Civil War - Back to the Battlefield

 Curio & Co. visits a Civil War Re-enactment. Photograph by Cesare Asaro of Civil War re-enactment in San Diego. Curio and Co.

Drama, special effects, rounds of applause. Forget Broadway, try Gettysburg.

Civil War re-enactments might sound like a just a bunch of history buffs with guns, but you couldn't be more wrong. Some of us in the office took a trip to the Annual Spring Civil War Re-enactment at the Vista California Antique Gas and Steam Museum (with Margie in a full hoop-skirt, naturally), where there was something for everyone. 

It might have been brother against brother during the war, but the re-enactments are as welcoming as can be. We were struck with how positive everyone was and how excited all the re-enactors were to share information with visitors. The focus is on fun at the re-enactment, and everyone is eager to include visitors in that fun. While there may be some unseen snobbery about anachronisms among the members, they're only too happy to see visitors in bonnets or buskins, even if they might not be perfectly period.

For an event that revolves around a war, you won't find any politics here. The focus in much more on what life was like back in the late 1800s, and in experiencing that life first hand. (Hint: beware of the dentist!) Still, President Lincoln put in an appearance. He gave us the Gettysburg Address and handed out limited edition pennies. He posed for pictures and, like any politician, worked the crowd shaking hands and kissing babies. (Though he looked considerably less presidential coming out of the portapotty.)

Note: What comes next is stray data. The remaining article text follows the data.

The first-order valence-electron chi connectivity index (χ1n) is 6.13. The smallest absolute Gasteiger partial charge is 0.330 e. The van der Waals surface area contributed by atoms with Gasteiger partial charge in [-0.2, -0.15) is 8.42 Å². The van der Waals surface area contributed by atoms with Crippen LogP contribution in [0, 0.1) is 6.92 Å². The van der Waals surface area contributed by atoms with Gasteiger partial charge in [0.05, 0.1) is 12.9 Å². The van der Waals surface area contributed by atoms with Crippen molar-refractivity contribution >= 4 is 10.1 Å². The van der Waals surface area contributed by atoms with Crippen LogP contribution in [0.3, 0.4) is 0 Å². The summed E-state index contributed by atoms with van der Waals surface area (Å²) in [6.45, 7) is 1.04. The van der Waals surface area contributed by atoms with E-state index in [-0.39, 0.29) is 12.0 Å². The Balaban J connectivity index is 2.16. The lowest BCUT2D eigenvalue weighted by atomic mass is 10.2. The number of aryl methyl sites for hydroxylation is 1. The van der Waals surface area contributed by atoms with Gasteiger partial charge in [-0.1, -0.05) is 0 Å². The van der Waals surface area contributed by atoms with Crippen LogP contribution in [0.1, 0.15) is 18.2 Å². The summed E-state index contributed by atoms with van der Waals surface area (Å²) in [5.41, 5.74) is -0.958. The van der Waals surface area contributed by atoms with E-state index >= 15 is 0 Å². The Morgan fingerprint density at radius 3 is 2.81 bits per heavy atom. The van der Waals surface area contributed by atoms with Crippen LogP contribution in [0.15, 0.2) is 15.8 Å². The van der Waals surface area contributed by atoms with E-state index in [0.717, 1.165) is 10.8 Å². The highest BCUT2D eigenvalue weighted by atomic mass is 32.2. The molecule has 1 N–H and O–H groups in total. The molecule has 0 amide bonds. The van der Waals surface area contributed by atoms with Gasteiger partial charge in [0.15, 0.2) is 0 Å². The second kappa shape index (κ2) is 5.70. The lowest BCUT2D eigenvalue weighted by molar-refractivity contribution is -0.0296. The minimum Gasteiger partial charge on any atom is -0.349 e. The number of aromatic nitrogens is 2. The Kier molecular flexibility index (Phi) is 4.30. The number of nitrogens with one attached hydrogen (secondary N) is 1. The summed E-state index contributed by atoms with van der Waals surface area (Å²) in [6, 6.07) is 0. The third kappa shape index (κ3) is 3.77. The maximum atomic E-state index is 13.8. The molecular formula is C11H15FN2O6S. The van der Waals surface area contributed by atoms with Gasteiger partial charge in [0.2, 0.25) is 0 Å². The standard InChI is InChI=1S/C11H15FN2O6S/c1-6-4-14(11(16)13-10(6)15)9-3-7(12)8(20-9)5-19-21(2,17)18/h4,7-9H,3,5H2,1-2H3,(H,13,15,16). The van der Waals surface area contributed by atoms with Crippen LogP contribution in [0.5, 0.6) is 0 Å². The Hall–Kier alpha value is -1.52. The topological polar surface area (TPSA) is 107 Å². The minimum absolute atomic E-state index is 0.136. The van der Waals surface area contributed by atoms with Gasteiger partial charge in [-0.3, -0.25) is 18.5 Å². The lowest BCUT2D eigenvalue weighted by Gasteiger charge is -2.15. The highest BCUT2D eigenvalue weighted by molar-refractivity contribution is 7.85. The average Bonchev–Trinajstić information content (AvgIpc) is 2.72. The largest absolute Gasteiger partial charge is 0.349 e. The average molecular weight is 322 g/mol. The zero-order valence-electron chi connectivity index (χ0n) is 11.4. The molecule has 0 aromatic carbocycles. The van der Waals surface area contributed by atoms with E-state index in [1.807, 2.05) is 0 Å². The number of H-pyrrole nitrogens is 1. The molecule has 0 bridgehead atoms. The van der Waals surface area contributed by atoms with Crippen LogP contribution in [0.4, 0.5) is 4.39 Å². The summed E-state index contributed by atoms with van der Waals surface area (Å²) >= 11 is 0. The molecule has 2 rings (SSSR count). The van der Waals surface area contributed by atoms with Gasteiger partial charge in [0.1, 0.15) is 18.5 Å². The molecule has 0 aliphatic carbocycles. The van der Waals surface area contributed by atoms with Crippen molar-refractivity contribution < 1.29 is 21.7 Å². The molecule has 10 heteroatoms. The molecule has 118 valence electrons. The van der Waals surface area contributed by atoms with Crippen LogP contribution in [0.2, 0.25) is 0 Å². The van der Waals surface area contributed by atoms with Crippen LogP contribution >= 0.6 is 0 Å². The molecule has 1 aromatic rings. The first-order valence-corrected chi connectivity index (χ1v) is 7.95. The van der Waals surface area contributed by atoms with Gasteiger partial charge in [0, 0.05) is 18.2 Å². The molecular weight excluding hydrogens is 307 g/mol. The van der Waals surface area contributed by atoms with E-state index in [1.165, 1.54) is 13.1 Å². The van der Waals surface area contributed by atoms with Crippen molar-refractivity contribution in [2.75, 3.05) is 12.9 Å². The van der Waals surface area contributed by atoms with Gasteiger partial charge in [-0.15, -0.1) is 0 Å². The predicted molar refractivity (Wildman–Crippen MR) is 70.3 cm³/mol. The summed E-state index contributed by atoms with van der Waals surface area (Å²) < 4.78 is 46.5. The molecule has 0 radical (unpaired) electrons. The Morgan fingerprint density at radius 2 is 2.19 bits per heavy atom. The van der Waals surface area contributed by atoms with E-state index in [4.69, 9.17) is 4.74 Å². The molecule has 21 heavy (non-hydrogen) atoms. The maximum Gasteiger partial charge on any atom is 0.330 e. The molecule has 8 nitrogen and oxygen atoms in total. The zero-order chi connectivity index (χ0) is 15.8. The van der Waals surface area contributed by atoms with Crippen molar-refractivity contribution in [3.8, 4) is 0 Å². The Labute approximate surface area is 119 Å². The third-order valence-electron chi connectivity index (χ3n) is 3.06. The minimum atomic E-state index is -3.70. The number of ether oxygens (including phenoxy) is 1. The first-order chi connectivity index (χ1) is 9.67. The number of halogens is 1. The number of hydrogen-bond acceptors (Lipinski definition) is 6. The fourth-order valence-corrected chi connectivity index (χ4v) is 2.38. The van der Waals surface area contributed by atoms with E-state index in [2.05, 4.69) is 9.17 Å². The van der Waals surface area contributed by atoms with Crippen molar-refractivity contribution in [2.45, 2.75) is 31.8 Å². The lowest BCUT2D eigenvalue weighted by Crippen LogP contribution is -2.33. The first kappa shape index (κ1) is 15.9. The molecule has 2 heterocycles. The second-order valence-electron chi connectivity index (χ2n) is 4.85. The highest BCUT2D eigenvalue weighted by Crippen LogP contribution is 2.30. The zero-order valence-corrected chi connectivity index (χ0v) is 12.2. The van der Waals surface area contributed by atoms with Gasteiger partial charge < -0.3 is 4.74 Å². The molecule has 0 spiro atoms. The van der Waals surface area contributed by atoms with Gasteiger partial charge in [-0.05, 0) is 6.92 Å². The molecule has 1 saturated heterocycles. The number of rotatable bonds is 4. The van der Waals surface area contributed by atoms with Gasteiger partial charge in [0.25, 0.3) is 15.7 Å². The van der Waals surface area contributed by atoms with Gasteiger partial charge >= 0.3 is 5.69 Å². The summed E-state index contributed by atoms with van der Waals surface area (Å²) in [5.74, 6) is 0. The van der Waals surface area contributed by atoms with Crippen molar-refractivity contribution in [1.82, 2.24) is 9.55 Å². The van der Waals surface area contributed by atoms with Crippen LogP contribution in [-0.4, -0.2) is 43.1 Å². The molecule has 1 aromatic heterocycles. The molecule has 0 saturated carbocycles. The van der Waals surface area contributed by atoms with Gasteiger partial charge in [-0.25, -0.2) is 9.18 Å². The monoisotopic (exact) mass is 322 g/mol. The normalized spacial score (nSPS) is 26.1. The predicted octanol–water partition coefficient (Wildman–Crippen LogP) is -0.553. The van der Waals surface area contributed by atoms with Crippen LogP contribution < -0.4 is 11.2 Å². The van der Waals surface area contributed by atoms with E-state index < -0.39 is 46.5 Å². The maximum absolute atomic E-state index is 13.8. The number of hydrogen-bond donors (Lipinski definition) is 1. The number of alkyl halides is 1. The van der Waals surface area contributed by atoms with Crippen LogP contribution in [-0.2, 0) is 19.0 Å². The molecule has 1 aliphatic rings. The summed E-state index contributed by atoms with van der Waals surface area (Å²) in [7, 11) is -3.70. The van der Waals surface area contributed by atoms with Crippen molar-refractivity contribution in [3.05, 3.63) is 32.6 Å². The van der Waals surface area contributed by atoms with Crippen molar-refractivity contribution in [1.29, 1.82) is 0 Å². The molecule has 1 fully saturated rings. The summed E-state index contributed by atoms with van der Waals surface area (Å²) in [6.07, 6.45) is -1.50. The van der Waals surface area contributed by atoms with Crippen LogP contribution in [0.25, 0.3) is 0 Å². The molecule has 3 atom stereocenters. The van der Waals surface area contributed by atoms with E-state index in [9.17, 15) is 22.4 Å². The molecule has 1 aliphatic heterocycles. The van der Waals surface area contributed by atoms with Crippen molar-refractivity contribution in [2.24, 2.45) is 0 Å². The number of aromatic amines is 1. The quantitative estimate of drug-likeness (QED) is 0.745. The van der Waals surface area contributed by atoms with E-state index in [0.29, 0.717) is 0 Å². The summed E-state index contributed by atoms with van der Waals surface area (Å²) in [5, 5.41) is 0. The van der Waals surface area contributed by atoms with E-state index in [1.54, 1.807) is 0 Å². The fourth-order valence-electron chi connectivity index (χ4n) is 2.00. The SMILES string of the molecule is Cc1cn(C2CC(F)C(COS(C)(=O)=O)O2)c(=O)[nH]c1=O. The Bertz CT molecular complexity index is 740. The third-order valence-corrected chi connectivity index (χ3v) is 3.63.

The war touched all lives back in 1864, so to experience the re-enactment, you've got to see a battle. (We caught the afternoon matinee.) From the thundering hooves of the cavalry to the cannon fire, there's plenty to keep weekend photographer's own Canons firing. What really makes it is the energy everyone puts in. Talk about your Confederate Majors with a minor in drama! Imagine all the best death scenes from your favorite films played out right in front of your eyes. The winning side alternates between battles, so each side knows whether they'll make it or not (not even sports are so fair), but we wondered how all the deaths were choreographed. So we asked one of the Confederate Privates who told us that you drop when it just feels right (and when the other guys are firing).

We'll be back to the Antique Gas and Steam Museum (Mr. Druthers can't resist a horizontal trane return flue boiler), and we'll definitely visit another Civil War Re-enactment (otherwise Margie's just going to start wearing that bonnet to work).